by Laurie Jakobsen
The spotlight on gender and ethnic diversity has never been harsher, as people are demanding real change. Last Friday, in response to the backlash regarding the all-white nominee slate for the 2016 Academy Awards, the Academy of Motion Picture Arts & Sciences announced changes to its board and voting structure to double the number of women and minorities in the organization. Mind you, that will still be a pretty small number, as a 2012 study by the Los Angeles Times found the organization was almost 94% Caucasian and 77% male, with both Blacks and Latinos at about 2% each.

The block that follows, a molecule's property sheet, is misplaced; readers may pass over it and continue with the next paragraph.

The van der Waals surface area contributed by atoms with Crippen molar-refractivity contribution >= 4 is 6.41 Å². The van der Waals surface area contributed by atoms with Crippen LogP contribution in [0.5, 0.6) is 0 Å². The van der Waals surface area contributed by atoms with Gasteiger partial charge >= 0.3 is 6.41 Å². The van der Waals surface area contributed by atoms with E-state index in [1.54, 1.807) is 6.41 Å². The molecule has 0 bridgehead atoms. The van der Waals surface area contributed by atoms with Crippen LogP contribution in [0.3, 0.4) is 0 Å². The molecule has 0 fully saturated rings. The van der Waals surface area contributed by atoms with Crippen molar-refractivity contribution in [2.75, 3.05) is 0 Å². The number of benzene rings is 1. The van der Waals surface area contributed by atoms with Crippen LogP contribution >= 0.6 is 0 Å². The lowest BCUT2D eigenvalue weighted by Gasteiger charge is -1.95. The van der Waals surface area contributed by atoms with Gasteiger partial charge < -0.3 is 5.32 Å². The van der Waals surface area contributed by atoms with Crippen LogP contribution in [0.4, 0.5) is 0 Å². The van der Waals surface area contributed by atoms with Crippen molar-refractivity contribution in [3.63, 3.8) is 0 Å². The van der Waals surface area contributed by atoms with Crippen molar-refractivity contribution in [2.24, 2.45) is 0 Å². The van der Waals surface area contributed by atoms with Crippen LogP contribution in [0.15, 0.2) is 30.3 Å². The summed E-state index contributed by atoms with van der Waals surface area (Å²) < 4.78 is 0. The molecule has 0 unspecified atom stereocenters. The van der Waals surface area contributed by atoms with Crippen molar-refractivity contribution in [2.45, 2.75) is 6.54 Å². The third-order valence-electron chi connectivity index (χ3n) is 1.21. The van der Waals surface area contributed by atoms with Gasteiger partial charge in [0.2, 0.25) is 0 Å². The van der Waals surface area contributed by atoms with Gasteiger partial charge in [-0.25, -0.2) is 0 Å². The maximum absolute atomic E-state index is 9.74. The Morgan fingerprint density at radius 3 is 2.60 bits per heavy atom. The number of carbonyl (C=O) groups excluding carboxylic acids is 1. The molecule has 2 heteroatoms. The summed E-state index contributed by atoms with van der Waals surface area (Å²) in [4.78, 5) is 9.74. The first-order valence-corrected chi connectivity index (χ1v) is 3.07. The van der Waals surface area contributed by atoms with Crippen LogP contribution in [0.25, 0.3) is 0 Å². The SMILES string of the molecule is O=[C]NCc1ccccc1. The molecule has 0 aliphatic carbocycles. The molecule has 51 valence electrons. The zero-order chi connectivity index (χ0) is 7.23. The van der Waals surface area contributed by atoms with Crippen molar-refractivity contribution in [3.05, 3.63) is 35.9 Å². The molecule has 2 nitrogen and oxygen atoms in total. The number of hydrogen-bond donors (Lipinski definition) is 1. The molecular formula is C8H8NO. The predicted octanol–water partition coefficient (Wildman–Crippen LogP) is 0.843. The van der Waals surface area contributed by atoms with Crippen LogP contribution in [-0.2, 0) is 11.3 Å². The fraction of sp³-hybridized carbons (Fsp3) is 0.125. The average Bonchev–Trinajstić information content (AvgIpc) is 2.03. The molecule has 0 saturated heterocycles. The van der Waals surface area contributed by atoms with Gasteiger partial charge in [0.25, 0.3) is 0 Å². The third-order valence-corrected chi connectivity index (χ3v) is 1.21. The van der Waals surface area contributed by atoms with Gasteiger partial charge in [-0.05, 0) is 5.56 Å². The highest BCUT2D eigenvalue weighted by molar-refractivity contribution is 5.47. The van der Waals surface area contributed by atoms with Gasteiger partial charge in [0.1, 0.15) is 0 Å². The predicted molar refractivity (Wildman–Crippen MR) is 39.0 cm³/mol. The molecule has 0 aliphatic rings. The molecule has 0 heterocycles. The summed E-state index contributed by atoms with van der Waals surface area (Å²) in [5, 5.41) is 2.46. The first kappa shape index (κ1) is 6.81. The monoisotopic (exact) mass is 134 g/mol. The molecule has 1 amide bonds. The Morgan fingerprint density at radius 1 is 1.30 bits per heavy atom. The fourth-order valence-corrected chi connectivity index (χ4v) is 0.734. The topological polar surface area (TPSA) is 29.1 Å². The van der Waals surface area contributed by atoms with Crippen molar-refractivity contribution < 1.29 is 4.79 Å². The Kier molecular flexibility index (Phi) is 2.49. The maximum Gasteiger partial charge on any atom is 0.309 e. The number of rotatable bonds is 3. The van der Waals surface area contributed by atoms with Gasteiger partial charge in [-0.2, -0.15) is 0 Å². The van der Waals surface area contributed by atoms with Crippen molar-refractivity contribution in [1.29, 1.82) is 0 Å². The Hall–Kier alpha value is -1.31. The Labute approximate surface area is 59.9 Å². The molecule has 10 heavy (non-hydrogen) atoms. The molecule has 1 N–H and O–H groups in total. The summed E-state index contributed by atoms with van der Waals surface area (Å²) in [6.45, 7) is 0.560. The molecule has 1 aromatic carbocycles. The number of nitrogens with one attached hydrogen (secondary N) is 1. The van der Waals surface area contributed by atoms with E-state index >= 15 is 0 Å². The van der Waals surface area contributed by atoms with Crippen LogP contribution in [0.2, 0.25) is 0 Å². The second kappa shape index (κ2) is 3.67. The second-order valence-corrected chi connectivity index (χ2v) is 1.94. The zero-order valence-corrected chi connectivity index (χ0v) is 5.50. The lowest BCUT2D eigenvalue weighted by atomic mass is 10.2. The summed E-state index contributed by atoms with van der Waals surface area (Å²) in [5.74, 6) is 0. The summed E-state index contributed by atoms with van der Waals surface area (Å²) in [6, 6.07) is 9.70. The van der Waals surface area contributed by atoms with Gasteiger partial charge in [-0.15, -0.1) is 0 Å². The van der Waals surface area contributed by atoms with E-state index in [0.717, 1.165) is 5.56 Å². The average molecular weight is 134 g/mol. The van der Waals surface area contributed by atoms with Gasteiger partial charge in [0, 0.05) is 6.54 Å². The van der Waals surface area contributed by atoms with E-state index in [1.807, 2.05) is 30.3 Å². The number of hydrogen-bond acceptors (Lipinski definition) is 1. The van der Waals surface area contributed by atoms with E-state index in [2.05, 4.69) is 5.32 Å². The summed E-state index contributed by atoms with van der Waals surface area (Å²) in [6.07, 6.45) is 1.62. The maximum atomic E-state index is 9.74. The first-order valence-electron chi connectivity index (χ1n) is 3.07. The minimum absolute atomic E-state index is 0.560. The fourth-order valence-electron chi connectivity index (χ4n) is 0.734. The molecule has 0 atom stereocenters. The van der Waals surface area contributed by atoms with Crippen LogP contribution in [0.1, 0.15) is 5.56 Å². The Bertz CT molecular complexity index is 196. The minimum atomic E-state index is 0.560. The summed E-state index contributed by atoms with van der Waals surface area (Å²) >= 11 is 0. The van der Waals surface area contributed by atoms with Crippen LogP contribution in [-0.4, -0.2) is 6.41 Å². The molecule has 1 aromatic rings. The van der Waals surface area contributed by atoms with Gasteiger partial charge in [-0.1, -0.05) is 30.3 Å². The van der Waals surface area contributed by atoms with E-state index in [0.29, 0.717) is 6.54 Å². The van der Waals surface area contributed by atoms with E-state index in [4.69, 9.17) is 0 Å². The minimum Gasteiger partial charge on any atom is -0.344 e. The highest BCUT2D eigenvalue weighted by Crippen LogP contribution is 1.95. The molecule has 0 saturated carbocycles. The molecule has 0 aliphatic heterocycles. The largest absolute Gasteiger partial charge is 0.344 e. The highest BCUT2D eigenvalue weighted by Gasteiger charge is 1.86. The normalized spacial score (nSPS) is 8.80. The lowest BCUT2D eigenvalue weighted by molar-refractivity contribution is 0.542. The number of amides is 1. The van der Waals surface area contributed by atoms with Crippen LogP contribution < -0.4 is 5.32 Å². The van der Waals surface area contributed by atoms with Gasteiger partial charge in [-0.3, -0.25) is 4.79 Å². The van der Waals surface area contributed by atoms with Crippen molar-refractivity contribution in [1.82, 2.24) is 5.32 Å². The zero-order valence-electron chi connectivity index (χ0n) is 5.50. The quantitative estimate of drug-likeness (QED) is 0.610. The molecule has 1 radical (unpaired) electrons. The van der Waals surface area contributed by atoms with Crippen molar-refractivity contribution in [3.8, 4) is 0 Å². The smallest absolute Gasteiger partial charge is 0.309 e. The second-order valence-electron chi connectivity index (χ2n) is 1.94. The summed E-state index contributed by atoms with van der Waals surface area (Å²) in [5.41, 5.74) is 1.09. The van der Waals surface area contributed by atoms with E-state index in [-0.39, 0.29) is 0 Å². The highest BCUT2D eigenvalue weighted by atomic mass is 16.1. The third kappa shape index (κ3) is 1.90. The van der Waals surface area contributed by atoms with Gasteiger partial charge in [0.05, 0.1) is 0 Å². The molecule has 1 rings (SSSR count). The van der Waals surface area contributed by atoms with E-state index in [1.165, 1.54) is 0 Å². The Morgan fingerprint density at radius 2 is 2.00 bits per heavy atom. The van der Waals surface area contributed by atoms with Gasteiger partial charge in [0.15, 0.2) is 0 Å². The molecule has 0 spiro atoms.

Earlier in the day, I was greeted with the new issue of Bloomberg Businessweek on my doorstep, with the cover story “Coders Like Us,” looking at the efforts of the historically black college Howard University to get its students into Silicon Valley jobs, where only 1% of the technical employees at companies like Google and Facebook are African American. In two years, only three graduates have been hired: two at Google and one at Pandora. Professor Charles Pratt notes that, on the one hand, it may take Howard years to gets its program to be a top “feeder school” for tech. However, he also feels that there may be an “unconscious racial bias” because the students don’t “fit the profile of what they think of engineers. Even though people think of Silicon Valley as a big meritocracy, I don’t think that’s how it works.”